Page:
Atlantic Ocean and Coastal Bays
Roger Fawley recently caught this nice bluefish in the Ocean City surf

Photo of man on beach holding a bluefish

Surf fishing along the Ocean City and Assateague beaches continues to provide some fun action although some of the participants are changing. The black drum seem to have parted and the large migrating striped bass may have passed through our waters on their way to New England. There are plenty of bluefish to be caught though. Cut mullet, finger mullet and cut menhaden baits seem to be the most popular way to fish. Those looking for a little more exercise have been casting metal and catching bluefish also. Kingfish are being caught on pieces of bloodworms, blowfish on squid or clams.

At the inlet bluefish continue to move in and out with the tides. They seem to favor an incoming tide for their forays into the inlet and back bay waters. Casting Got Cha lures, bucktails, metal or drifting cut bait are the most popular ways to catch them. There are still tautog to be caught in and around the inlet on pieces of green crab or sand fleas. Flounder are ever present in the inlet and can be caught by casting white soft plastic mullet or shrimp type baits and bouncing them along as the current sweeps them by.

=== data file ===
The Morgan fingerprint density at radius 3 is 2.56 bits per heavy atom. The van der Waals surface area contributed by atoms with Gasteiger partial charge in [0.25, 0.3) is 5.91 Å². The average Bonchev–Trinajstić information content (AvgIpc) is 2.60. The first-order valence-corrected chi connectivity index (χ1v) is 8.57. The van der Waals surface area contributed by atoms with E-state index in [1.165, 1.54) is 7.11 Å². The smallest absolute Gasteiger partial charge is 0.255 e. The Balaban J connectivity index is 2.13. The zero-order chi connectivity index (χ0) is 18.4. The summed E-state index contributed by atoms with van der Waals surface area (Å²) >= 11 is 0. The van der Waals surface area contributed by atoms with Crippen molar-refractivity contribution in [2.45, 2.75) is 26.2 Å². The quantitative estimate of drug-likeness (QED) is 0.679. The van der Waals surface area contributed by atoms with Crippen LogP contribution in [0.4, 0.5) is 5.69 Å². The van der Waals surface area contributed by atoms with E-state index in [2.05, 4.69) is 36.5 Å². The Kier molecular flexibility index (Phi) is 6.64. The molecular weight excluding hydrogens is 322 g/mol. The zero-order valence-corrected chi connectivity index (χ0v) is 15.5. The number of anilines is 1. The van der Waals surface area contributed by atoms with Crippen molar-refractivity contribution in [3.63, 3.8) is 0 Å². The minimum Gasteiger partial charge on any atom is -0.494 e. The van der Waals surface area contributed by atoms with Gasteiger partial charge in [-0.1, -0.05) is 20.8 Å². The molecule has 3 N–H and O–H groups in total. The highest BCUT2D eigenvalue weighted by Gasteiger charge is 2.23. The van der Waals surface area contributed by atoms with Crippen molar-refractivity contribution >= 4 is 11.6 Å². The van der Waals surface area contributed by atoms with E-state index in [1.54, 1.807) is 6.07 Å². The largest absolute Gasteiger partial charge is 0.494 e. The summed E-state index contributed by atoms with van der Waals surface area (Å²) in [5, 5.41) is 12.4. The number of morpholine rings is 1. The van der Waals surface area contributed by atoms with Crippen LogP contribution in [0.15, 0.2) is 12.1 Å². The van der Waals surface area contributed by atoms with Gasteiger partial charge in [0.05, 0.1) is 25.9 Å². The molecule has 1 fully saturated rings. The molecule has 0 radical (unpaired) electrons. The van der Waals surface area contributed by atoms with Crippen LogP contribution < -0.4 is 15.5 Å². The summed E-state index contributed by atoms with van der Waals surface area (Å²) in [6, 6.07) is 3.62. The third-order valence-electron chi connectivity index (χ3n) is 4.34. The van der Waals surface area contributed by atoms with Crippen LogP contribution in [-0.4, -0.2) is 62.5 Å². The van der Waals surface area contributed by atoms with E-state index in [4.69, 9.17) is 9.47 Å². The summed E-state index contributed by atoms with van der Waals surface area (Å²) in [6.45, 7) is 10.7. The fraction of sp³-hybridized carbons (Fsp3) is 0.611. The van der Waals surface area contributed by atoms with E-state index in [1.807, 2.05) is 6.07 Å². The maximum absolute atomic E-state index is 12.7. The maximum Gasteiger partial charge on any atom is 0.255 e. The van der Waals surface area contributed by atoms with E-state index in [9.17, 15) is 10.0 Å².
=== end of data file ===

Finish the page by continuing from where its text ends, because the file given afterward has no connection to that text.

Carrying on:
Flounder tend to be the big draw in the back bay channels and for good reason — there are good numbers of them and drifting along bouncing a bait along the bottom is a fun way to spend a day. Always be careful of large boats that are using the channels to get back to their marinas. The classic squid or minnow baits or white soft plastic baits have been working well. Slow trolling also works in areas with little current. Bluefish are roaming the back bay areas near the inlet and can be caught by casting swimshads or as incidental catches while flounder fishing.